6. Your physical (i.e. sinful) body must be replaced by a spiritual (i.e. holy) body – because flesh and blood (i.e. our sinful, corrupted physical bodies) cannot inherit the Kingdom of God (1 Corinthians 15:42-58; esp. vv.54-57). Our cleansed and righteous souls must be joined to cleansed and righteous bodies to be with the Lord in the new creation forever.

This is why Jesus’ resurrection matters.

  1. What does it mean to say Jesus is “enthroned in heaven?”

It means Jesus rules over the entire world, all the people in it, and even over the very forces of darkness (Colossians 1:15-20; Hebrews 1-2). He is the King, and He is in charge. Of course, this isn’t the full story. People don’t obey Jesus’ rule. They don’t care about His authority. They don’t respect His jurisdiction over their lives.

During His ministry here on earth, during the incarnation, Jesus told a parable to explain how He’d brought the Kingdom of God to the Israelites – it was right there, available, ready to be instituted! Read what He said:

But if it is by the finger of God that I cast out demons, then the kingdom of God has come upon you. When a strong man, fully armed, guards his own palace, his goods are in peace; but when one stronger than he assails him and overcomes him, he takes away his armor in which he trusted, and divides his spoil. He who is not with me is against me, and he who does not gather with me scatters (Luke 11:20-23).

Jesus used a figurative illustration to make a simple point:

  1. Satan is a strong man, who guards his palace and his goods (i.e. sinners, who are his slaves)
  2. But, Jesus is the stronger man. He’s assailed Satan and overpowered him. He’s bound Satan and chained him up; Jesus proved that by the easy way He conducted exorcisms and rebuked and commanded demons!

What should these Jewish leaders have concluded, then? Follow the logic:

  1. This man, Jesus, casts demons out of people and has power over these fallen angels;
  2. The only one more powerful than fallen angels is God;
  3. So, this man, Jesus, must be the promised Messiah who has brought the Kingdom of God to the world, through the Israelites!

So, as I said, Jesus is in charge, but the world doesn’t recognize His rule. That will change when He returns to take His throne here on earth, and impose holiness and righteousness on the whole earth (cf. Psalm 2; 110) – both this one, and the one to come. Revelation 19-22 tell us all about those events, but we’ll save that for later.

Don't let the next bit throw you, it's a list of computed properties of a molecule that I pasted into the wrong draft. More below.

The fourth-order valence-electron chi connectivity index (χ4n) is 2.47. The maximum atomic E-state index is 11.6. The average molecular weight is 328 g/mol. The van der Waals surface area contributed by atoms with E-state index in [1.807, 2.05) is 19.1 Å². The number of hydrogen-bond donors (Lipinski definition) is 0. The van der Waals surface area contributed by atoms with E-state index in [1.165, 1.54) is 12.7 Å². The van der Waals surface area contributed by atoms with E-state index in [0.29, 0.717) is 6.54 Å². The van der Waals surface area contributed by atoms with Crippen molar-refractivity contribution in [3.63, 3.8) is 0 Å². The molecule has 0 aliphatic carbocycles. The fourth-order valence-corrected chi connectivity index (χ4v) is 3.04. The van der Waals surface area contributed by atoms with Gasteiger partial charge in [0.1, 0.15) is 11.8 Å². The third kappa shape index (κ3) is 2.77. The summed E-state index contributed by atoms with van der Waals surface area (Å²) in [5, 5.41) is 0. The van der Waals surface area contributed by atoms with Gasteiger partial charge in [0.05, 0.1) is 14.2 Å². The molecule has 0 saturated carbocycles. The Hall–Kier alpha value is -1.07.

1. Why is Jesus a perfect, holy and yet understanding Savior?

Jesus is an understanding, compassionate Savior because He took on a human nature, lived life in this wicked world, and understands first-hand the trials and tribulations of real life. But, unlike you, He defeated Satan and never sinned at all, in word, deed or thought.

The Book of Hebrews tells us all about this. The writer mentioned that God put everything in subjection to Jesus, even though things don’t seem that way now.

Now in putting everything in subjection to him, he left nothing outside his control. As it is, we do not yet see everything in subjection to him. But we see Jesus, who for a little while was made lower than the angels, crowned with glory and honor because of the suffering of death, so that by the grace of God he might taste death for every one.

For it was fitting that he, for whom and by whom all things exist, in bringing many sons to glory, should make the pioneer of their salvation perfect through suffering. For he who sanctifies and those who are sanctified have all one origin. That is why he is not ashamed to call them brethren (Hebrews 2:8-11)

He went on:

Since therefore the children share in flesh and blood, he himself likewise partook of the same nature, that through death he might destroy him who has the power of death, that is, the devil, and deliver all those who through fear of death were subject to lifelong bondage. For surely it is not with angels that he is concerned but with the descendants of Abraham.

Therefore he had to be made like his brethren in every respect, so that he might become a merciful and faithful high priest in the service of God, to make expiation for the sins of the people. For because he himself has suffered and been tempted, he is able to help those who are tempted (Hebrews 2:14-18).

What does all this mean? It means Jesus came here as a flesh and blood man so that he’d be able to be a merciful, compassionate, faithful High Priest before God on your behalf.

What is a priest and why should you care? Why does the writer mention it? A priest is somebody who represents somebody to God on their behalf, who stands in the gap between you and God. This is why Jesus is called:

  • An advocate (1 John 2:1)
  • A mediator (1 Timothy 2:5; Hebrews 8:6; 9:15; 12:24)
  • An intercessor (Romans 8:34; Hebrews 7:25)